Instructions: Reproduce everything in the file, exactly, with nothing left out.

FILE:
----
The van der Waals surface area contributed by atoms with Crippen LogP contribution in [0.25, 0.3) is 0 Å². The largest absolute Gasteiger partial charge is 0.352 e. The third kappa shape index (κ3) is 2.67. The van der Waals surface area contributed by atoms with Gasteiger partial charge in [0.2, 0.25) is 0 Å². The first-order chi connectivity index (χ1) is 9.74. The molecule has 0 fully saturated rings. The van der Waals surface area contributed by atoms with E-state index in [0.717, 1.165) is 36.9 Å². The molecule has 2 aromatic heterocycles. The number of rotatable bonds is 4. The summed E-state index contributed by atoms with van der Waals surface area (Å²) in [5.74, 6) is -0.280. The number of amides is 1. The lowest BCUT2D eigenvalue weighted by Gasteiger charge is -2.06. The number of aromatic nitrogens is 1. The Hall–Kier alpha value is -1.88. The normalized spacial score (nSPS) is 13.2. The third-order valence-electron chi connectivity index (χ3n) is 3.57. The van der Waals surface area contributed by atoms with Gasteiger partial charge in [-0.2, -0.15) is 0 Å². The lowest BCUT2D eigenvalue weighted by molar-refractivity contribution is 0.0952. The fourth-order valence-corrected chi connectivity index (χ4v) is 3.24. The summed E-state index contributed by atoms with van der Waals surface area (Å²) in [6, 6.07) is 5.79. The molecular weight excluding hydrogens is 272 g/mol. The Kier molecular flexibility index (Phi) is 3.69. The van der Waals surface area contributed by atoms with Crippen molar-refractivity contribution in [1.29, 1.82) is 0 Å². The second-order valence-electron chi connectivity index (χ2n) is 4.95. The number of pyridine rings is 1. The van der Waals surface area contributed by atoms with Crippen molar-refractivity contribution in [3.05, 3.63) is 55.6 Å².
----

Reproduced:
The van der Waals surface area contributed by atoms with Crippen LogP contribution in [0.25, 0.3) is 0 Å². The largest absolute Gasteiger partial charge is 0.352 e. The third kappa shape index (κ3) is 2.67. The van der Waals surface area contributed by atoms with Gasteiger partial charge in [0.2, 0.25) is 0 Å². The first-order chi connectivity index (χ1) is 9.74. The molecule has 0 fully saturated rings. The van der Waals surface area contributed by atoms with E-state index in [0.717, 1.165) is 36.9 Å². The molecule has 2 aromatic heterocycles. The number of rotatable bonds is 4. The summed E-state index contributed by atoms with van der Waals surface area (Å²) in [5.74, 6) is -0.280. The number of amides is 1. The lowest BCUT2D eigenvalue weighted by Gasteiger charge is -2.06. The number of aromatic nitrogens is 1. The Hall–Kier alpha value is -1.88. The normalized spacial score (nSPS) is 13.2. The third-order valence-electron chi connectivity index (χ3n) is 3.57. The van der Waals surface area contributed by atoms with Gasteiger partial charge in [-0.2, -0.15) is 0 Å². The lowest BCUT2D eigenvalue weighted by molar-refractivity contribution is 0.0952. The fourth-order valence-corrected chi connectivity index (χ4v) is 3.24. The summed E-state index contributed by atoms with van der Waals surface area (Å²) in [6, 6.07) is 5.79. The molecular weight excluding hydrogens is 272 g/mol. The Kier molecular flexibility index (Phi) is 3.69. The van der Waals surface area contributed by atoms with Crippen molar-refractivity contribution in [1.29, 1.82) is 0 Å². The second-order valence-electron chi connectivity index (χ2n) is 4.95. The number of pyridine rings is 1. The van der Waals surface area contributed by atoms with Crippen molar-refractivity contribution in [3.05, 3.63) is 55.6 Å².